The earliest memory I can vividly recall is sitting in the waiting room of my father’s clinic, and instead of playing with the other children, I was drawing the floor plan of my future clinic. I had every detail set, from the color of the walls, to where the patient rooms would be. At age six, I was diagnosed with tonsillitis. Fascinated by my father’s ability to relieve my pain by performing an operation I would later know to be tonsillectomy, I followed him around in his clinic and accompanied his nurse. I’d sit on her lap as she scheduled appointments, met with patients and later on during the day when she would clean up, disinfect and arrange the instruments. I’ve always wanted to become a physician.
Childhood dreams are innocent-still untouched by society’s impurities- judgement, negative influences, adverse aspects of culture, fear, anxiety and prejudice. With time, all of these began to corrupt my dream. My vision was being clouded by the pollutions of society. This always reminds me when you’re driving behind a huge truck during heavy rain, and all of a sudden your windshield becomes so foggy and you need to use your wipers to see. There were many instances in which people advised me against pursuing my goal.
“But you’re going to be so old when you graduate!”
“So you’re gonna be 30 something when you’re done?!”
This was the first “concern” that I first came across. It was the idea of “being in school forever”. Even at such a young age during high school, friends and classmates were already counting down the years till they were done with school. I counted too. There were times when I did feel discouraged, but then that throbbing constant passion overwhelmed my young heart and I could care less about how many years I had left. This “concern” didn’t stop then. In fact, it became worse as we matured. Many classmates were done after graduating with a Bachelor’s degree. Yet, here I was, still studying for exams, applying to schools, going to interviews. That feeling doesn’t end there. Even during medical school you see so many classmates opening businesses, working and getting a real paycheck, even traveling around the world. And where am I? Standing on my feet for 4+ hours during a surgery I am only allowed to observe and occasionally, maybe, help close the surgical wound at the end of the case. But what keeps me going? That desire; that burning passion, that longing for the sense of accomplishment. And that’s not all. I came to medical school with the purpose of pursuing knowledge and practice. In fact, as I plunge deeper into the bottomless world of medicine, the more I fall in love with it. I am in constant awe at the amount of information we learn daily. And as I continue my medical school education, I become conscious to the fact that medicine is a vast field, with no end. I realize that I have chosen a career dedicated to a lifetime of learning- that it is not about how many years I have completed and how many I have left. Sure, life is not just about taking exams and sitting in classrooms, but life is about learning. And if you engrave that belief in your mind and heart, you will never worry about “how many years you have left”.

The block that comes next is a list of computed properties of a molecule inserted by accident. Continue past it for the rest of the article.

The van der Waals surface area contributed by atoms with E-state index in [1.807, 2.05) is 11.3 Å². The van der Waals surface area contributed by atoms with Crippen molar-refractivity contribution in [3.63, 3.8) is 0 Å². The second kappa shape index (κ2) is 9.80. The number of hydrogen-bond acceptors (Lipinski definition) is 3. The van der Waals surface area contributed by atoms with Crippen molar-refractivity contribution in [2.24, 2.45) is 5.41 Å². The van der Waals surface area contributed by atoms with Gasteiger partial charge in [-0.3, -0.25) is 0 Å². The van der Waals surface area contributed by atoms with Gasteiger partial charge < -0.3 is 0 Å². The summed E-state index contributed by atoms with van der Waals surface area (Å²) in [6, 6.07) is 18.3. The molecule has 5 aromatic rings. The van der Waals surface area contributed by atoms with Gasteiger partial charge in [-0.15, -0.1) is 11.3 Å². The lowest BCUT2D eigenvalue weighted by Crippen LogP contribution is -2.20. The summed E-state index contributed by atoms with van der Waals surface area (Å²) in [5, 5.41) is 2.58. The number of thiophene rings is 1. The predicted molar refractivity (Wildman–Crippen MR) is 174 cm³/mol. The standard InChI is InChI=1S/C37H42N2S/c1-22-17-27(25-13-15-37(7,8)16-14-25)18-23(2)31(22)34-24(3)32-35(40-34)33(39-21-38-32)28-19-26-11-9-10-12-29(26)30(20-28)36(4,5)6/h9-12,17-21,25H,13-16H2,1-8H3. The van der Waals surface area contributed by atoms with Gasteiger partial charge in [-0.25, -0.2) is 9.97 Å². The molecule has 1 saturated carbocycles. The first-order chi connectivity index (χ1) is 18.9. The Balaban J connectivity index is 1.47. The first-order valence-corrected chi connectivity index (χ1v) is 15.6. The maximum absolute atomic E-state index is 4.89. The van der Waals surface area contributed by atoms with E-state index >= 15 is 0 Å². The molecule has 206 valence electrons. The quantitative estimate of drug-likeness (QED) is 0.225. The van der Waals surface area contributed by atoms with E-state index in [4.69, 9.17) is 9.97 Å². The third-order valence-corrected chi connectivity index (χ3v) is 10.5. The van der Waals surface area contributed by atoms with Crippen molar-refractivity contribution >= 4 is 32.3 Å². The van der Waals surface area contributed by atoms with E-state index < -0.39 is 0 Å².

“But when will you get married?”
I remember this conversation so clearly. It was my second year during undergrad and I was standing outside the library with a friend of mine. The concern on her face was striking. We had just finished discussing our plans for the future and she was distressed when I told her mine. She expressed true and honest worry. She even went so far as to determine the most appropriate year for me to get married- and definitely before 30. I think the reason why I still remember this conversation so clearly is that it shook me- even if it was for a couple of minutes. Because during those few minutes, I was contemplating on something I had no control over. I was writing my own timeline. And that was dangerous. First, you can’t write what’s already been written. Second, it was not in my power to arrange the date of my marriage or to really know when the “perfect time” would be. Most importantly, when you are determined on reaching your destination, these things won’t stop you or slow you down. Marriage is a wonderful thing, and I had to learn that it would happen on it’s own- without my calculations or forecasting.
To be continued.